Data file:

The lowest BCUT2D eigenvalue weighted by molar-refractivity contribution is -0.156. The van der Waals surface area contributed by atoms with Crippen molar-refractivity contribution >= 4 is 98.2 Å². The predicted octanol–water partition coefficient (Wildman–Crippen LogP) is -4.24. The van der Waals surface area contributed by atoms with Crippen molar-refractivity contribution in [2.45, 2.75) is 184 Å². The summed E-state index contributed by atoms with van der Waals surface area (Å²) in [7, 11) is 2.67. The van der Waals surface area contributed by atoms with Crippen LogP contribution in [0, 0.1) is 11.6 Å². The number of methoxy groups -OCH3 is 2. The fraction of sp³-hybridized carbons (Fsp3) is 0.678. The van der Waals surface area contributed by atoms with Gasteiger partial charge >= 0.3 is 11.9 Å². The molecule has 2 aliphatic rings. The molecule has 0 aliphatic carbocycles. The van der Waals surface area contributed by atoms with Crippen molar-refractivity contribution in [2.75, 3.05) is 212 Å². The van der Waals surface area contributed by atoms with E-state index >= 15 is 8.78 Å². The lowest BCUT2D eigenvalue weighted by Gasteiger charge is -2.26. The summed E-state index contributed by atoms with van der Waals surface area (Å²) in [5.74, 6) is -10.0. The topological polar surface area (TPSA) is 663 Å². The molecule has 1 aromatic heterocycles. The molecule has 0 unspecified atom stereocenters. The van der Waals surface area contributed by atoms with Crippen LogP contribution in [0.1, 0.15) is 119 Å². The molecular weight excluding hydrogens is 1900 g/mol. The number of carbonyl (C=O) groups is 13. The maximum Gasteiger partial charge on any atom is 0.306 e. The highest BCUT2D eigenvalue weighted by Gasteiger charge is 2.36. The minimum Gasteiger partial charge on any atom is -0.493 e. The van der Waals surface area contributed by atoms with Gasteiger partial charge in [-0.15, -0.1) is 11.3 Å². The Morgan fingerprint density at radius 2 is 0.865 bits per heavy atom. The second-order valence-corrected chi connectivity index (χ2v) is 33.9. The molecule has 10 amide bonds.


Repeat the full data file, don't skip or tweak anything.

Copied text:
The lowest BCUT2D eigenvalue weighted by molar-refractivity contribution is -0.156. The van der Waals surface area contributed by atoms with Crippen molar-refractivity contribution >= 4 is 98.2 Å². The predicted octanol–water partition coefficient (Wildman–Crippen LogP) is -4.24. The van der Waals surface area contributed by atoms with Crippen molar-refractivity contribution in [2.45, 2.75) is 184 Å². The summed E-state index contributed by atoms with van der Waals surface area (Å²) in [7, 11) is 2.67. The van der Waals surface area contributed by atoms with Crippen LogP contribution in [0, 0.1) is 11.6 Å². The number of methoxy groups -OCH3 is 2. The fraction of sp³-hybridized carbons (Fsp3) is 0.678. The van der Waals surface area contributed by atoms with Gasteiger partial charge >= 0.3 is 11.9 Å². The molecule has 2 aliphatic rings. The molecule has 0 aliphatic carbocycles. The van der Waals surface area contributed by atoms with Crippen molar-refractivity contribution in [2.75, 3.05) is 212 Å². The van der Waals surface area contributed by atoms with E-state index >= 15 is 8.78 Å². The lowest BCUT2D eigenvalue weighted by Gasteiger charge is -2.26. The summed E-state index contributed by atoms with van der Waals surface area (Å²) in [5.74, 6) is -10.0. The topological polar surface area (TPSA) is 663 Å². The molecule has 1 aromatic heterocycles. The molecule has 0 unspecified atom stereocenters. The van der Waals surface area contributed by atoms with Crippen LogP contribution in [0.1, 0.15) is 119 Å². The molecular weight excluding hydrogens is 1900 g/mol. The number of carbonyl (C=O) groups is 13. The maximum Gasteiger partial charge on any atom is 0.306 e. The highest BCUT2D eigenvalue weighted by Gasteiger charge is 2.36. The minimum Gasteiger partial charge on any atom is -0.493 e. The van der Waals surface area contributed by atoms with Gasteiger partial charge in [-0.15, -0.1) is 11.3 Å². The Morgan fingerprint density at radius 2 is 0.865 bits per heavy atom. The second-order valence-corrected chi connectivity index (χ2v) is 33.9. The molecule has 10 amide bonds.